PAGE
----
Python Absolute Value

by: Ryan Ernst

The absolute value of a number is the non-negative value of a number without regard to its sign. This is often useful when you care more about the size of a value, you are calculating a delta from zero in either direction, or you are measuring something that is direction agnostic and only care about the magnitude.

 

In Python, to calculate the absolute value of a number you use the abs function. This is a Python built-in function that is always available.

abs(0.1)   # 0.1
abs(-0.1)  # 0.1
abs(-5)    # 5
abs(-1e3)  # 1000.0

 

Sometimes though you might need to get the absolute value from every element in a list. In this case, you can use a list expansion and abs:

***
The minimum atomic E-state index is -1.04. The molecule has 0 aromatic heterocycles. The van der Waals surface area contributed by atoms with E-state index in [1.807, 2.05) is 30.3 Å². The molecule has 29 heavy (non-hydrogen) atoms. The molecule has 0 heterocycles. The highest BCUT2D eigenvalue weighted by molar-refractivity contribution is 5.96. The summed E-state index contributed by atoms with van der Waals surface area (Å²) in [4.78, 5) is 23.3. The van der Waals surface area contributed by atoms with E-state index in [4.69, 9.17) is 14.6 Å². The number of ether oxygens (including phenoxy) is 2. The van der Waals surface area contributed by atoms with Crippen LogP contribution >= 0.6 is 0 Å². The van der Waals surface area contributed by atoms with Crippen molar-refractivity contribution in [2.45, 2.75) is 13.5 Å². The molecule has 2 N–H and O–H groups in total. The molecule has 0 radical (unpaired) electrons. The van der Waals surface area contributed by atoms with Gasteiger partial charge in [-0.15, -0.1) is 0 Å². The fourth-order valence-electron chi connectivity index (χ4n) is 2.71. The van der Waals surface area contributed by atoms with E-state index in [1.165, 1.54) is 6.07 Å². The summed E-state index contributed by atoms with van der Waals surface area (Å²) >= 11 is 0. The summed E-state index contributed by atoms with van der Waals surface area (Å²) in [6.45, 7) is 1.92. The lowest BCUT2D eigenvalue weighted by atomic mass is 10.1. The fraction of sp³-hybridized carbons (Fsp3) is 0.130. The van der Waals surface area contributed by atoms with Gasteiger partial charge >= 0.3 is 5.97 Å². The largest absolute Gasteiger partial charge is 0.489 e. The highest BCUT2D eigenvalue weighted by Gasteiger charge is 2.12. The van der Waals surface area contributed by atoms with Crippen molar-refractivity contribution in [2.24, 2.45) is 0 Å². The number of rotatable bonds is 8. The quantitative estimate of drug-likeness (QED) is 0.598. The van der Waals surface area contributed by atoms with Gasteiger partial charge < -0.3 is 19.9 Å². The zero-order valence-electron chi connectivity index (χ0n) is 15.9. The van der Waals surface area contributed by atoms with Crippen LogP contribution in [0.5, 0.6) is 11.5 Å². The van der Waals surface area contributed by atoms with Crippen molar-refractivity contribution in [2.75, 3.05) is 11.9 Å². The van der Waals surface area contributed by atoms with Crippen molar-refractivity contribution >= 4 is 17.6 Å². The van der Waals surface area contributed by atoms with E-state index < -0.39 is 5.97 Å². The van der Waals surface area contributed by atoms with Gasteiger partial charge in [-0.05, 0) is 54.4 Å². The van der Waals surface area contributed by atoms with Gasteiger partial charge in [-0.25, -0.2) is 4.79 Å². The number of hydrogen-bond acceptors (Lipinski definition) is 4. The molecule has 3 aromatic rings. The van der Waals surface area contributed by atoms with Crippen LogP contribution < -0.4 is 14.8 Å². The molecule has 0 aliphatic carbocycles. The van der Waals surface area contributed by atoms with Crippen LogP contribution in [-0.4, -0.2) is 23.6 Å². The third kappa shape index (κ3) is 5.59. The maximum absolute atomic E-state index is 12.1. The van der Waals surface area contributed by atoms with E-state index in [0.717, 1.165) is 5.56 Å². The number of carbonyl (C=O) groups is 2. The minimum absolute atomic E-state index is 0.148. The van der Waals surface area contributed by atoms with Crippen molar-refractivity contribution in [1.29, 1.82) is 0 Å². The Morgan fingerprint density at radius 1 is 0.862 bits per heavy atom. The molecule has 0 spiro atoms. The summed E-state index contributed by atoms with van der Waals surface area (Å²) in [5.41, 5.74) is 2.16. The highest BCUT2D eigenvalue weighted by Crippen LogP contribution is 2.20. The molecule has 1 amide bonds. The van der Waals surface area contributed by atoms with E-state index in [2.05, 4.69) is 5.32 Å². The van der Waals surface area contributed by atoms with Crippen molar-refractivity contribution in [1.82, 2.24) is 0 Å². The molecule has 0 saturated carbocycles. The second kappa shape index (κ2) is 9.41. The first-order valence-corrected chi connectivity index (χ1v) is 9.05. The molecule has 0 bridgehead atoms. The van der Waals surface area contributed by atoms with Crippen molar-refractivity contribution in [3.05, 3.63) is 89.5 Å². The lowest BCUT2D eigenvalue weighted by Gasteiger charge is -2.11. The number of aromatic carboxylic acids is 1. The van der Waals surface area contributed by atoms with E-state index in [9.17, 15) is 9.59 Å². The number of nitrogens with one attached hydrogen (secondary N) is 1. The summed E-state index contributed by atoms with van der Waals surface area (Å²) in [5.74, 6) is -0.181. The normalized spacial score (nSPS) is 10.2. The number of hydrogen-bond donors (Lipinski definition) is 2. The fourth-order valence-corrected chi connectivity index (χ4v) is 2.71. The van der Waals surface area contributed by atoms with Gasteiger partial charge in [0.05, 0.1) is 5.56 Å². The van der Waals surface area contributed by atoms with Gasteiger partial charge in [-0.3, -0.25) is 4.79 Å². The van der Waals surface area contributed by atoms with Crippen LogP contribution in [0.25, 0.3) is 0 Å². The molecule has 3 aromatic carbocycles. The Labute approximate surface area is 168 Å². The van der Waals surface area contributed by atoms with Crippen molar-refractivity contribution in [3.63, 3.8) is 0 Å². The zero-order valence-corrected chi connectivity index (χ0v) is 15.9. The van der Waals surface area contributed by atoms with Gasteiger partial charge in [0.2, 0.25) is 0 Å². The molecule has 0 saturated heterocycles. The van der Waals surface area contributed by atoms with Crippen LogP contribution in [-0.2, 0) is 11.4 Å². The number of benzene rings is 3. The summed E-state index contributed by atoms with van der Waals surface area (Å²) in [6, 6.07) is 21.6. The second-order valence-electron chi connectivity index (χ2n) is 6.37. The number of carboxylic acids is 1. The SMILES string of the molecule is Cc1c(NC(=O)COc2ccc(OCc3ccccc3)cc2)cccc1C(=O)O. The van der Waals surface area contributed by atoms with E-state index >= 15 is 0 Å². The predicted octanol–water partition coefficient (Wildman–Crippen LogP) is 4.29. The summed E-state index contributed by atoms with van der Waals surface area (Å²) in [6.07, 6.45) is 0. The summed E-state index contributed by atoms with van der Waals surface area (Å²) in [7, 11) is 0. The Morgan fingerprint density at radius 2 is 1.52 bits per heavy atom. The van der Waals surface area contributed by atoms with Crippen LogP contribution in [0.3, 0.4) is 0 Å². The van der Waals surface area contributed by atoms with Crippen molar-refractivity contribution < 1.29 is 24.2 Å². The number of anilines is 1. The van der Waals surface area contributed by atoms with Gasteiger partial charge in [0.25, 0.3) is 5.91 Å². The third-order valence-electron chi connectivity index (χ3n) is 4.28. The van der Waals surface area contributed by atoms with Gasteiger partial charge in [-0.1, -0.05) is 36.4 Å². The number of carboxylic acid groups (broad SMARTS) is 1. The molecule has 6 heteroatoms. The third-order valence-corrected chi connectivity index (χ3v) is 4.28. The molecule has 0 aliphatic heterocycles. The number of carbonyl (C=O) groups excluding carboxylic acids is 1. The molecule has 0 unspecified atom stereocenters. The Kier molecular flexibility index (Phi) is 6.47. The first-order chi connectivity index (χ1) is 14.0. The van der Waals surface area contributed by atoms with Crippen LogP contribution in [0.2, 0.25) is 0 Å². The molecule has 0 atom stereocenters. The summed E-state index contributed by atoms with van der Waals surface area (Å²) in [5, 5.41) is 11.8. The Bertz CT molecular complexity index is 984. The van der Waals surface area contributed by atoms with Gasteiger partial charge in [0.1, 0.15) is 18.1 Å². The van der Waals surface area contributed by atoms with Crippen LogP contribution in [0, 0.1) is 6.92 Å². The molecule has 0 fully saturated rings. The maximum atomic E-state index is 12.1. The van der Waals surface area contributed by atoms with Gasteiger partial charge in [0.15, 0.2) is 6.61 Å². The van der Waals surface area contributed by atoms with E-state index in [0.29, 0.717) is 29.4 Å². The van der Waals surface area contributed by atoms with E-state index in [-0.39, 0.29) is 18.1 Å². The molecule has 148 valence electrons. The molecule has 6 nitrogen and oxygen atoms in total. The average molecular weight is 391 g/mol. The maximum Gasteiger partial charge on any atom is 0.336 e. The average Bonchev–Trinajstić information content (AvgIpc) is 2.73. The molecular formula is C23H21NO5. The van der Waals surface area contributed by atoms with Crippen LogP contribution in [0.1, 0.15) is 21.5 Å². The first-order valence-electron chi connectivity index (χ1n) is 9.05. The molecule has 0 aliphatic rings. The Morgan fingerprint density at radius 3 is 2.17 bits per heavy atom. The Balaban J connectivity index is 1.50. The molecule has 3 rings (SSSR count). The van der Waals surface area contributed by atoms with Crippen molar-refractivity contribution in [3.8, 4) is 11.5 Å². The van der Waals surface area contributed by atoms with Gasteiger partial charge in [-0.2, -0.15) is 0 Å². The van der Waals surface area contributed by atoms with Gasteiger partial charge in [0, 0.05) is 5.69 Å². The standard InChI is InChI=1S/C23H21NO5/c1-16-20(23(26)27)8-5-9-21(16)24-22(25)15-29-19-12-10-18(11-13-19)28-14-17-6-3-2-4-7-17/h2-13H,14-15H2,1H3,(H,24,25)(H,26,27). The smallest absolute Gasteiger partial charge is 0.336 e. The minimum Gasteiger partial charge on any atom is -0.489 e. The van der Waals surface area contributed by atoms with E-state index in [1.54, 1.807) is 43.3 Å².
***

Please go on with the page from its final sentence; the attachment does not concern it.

[ abs(x) for x in [-1, 1, 2, -2] ] # [1, 1, 2, 2]

 

Maybe though you are using N-dimensional arrays (ndarrays) via NumPy, in that case, you can get the element-wise absolute value of a ndarray using numpy.absolute:

import numpy as np

np.absolute([ [-1,2], [2,-1] ]) # np.array([ [1, 2], [2, 1] ])

 

If you are using DataFrames in pandas, you can use the pandas.DataFrame.abs method:

import pandas as pd

df = pd.DataFrame({
    'a': [1, 2, -3],
    'b': [-4, 5, -6],
    'c': [7, 8, -9]
})

# returns:
#   a b c
# 0 1 4 7
# 1 2 5 8
# 2 3 6 9

 

Hopefully, this short little post has been helpful! If you have a topic you would like us to write about, or need help with a Python data project, please reach out at: tech@iq-inc.com!